The Mahler Collection of Germanic Glass
The Mahler Collection of Germanic Glass spans three centuries of glassmaking in Northern and Central Europe with the earliest example dated 1580.
The collection contains exquisite examples by some of the finest craftsmen of the day give testimony to the splendor glass achieved in the German speaking areas of the Austrian Crown Lands, the states of Bavaria, Saxony, Brandenburg, Hesse, the Rhine Duchies and Hanover, as well as, a number of the Free Imperial Cities, including Nuremburg.
Developments of Waldglas or Forest Glass
The earliest documentation for glassmaking in Northern Europe dates to 1406 when glass centers in the Spessart Mountains near Hesse, produced glass for export. Fancy glass was imported from Venice, although, by 1500 many Italian glassmakers had been lured North to establish glasshouses, under the patronage of nobility.
Forested areas provided the ideal conditions and raw materials of sand, ash and wood for glass production. Wood fueled the furnace, the ash from the wood supplied the flux to lower the melting temperature of the sand used in the glass batch.
Many of the drinking vessels of forest glass (waldglaser) were simple forms, such as prunted beakers, which had been carried on from Syrian tradition. Other styles which dominated the Gothic to Renaissance periods, between the 15th to 17th century, were the Humpen, Stangenglas, Passglas, and later, the Romer. These were large ceremonial drinking vessels that were decorated in painted enamels. The Reischsadler Humpen with its Double Headed Eagle was a popular and important patriotic motif as a symbol of the Holy Roman Empire.
Stylistic Changes In The Late 16th – 18th Centuries
As the Northern glass industry gained strength other important stylistic developments took place. Diamond point engraving was practiced in various parts of Northern Europe well into the 2nd half of the 17th century. The finely incised line and delicate image was a more appropiate decoration for the smaller individual drinking vessel gaining prominence at the close of the Gothic Period.
Schwartzlot technique manipulated a diluted black enamel that was fired onto the surface of a clear glass vessel. It was used on a small scale by independent glass decorators in Bohemia and Silesia known as hausmalers. Daniel and Ignaz Preissler and Johann Schraper were among the masters of this technique during the late 1600’s to the first quarter of the 1700’s.
Baroque Glass: 17th – 18th Century
The robust style of the Baroque Period brought new glass shapes that were more massive with hollow balusters and knops on tall stems separated by mereses.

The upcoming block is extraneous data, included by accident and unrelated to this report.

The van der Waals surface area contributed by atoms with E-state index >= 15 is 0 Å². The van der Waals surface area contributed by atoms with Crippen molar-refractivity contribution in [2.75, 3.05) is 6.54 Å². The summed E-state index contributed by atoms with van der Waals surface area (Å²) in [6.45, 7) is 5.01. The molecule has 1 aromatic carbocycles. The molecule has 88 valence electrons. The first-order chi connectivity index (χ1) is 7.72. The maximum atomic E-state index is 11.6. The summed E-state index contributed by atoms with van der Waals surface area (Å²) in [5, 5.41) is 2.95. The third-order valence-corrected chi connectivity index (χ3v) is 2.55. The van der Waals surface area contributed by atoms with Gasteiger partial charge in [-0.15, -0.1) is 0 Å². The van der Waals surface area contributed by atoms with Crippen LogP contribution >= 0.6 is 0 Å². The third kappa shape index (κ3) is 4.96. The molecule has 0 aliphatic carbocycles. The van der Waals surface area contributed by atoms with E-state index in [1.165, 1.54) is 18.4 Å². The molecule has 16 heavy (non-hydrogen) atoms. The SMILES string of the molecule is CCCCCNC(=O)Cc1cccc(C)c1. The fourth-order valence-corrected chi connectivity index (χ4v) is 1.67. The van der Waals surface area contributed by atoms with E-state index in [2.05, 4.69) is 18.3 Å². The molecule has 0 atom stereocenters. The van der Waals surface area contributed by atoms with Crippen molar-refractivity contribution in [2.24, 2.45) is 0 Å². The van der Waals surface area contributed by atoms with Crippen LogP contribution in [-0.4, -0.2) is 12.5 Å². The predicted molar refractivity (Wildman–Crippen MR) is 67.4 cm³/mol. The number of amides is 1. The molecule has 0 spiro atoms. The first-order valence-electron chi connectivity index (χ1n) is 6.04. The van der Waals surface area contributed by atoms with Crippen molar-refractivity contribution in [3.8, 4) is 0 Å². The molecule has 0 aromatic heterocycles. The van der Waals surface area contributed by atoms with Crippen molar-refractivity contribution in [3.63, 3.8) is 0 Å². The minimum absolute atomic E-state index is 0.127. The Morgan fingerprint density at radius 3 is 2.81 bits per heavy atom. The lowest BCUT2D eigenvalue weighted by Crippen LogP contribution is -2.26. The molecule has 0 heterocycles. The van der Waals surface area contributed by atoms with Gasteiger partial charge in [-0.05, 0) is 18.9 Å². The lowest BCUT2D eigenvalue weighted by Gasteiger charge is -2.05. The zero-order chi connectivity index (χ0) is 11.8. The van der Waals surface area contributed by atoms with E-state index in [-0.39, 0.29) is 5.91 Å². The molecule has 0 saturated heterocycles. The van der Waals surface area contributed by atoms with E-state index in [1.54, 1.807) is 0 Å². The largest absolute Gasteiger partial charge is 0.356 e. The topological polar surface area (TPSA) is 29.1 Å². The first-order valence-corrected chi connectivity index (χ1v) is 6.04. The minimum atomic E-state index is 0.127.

Copper wheel engraving, which had been used for gem cutting, became the dominant form of glass decoration until the end of the 18th century. Caspar Lehmann, employed by Emperor Rudolf II of Prague in 1607, was among the first of the lapidary engravers to apply his skills to engrave glass. In 1683, Bohemia created a colorless transparent glass that could be used for carving.
The rediscovery of a formula for producing gold-ruby glass in 1679, in Potsdam, by Jakob Kunkel, was another important development in shaping the glass industry.
The Embellishment of The Rococo Period
The Zwischengold technique had its roots in antiquity but was cultivated to a luxurious art in Bohemia between 1730 to 1750. Gold foil was elaborately engraved and placed between the walls of two glass beakers which were fitted together and sealed with a resin.
The delicate and elaborate engraving of Silesia, particularly the Warmbrunn area, epitomized the early Rococo period. From about 1720 to after 1760, cutting, engraving and gilding were all used simultaneously creating intricate surfaces richly covered with scrolls and strapwork, mostly by anonymous engravers. New shapes were developed such as the boat or shell-shaped sweetmeat dishes.
Neo-Classicism And The Biedermeier Period Followed Rococo
As the 18th Century drew to a close, a new style, Neo-Classicism, strove for purity and clarity of form bringing about simple linear structures influenced by English glass shapes. Ranftbechers or footed beakers and goblets with simple straight stems were readily adopted and decorated.
The ranftbecher was a suitable form for the painted transparent enamel decoration which characterized this period. These highly decorative, sometimes sentimental objects ushered in the Biedermeier style dedicated to the burgeoning middle-class. Among the master painters were J. Schufried, Samuel Mohn and his son Gottlob, and Anton Kothgasser who dominated the craft in Vienna.
Count Buquoy Glassworks, Bohemia, introduced Hyalith glass in red and later in black, by 1817 to rival ceramics produced during the period. By 1830, Friedrich Egermann’s studio, in Haida began developing a variety of glass formulas that he called Lithyalin to simulate agate in a variety of colors, as well as, adapting many of Kothgasser’s techniques.
The onset of industrialization and the demands to mechanize slated these endearing handpainted objects for quick obsolescence, replaced by styles which were more easily mechanized. Bohemia and Northern European glass gradually lost its primary position in the glass industry as mechanization and demands for newer exciting styles of glass increased.
The Mahler Collection represents Northern and Central European glassmaking at its height of artistic achievement and technical development. It summarizes three hundred years of masterful accomplishments and social history in the material of glass at its peak of aesthetic refinement.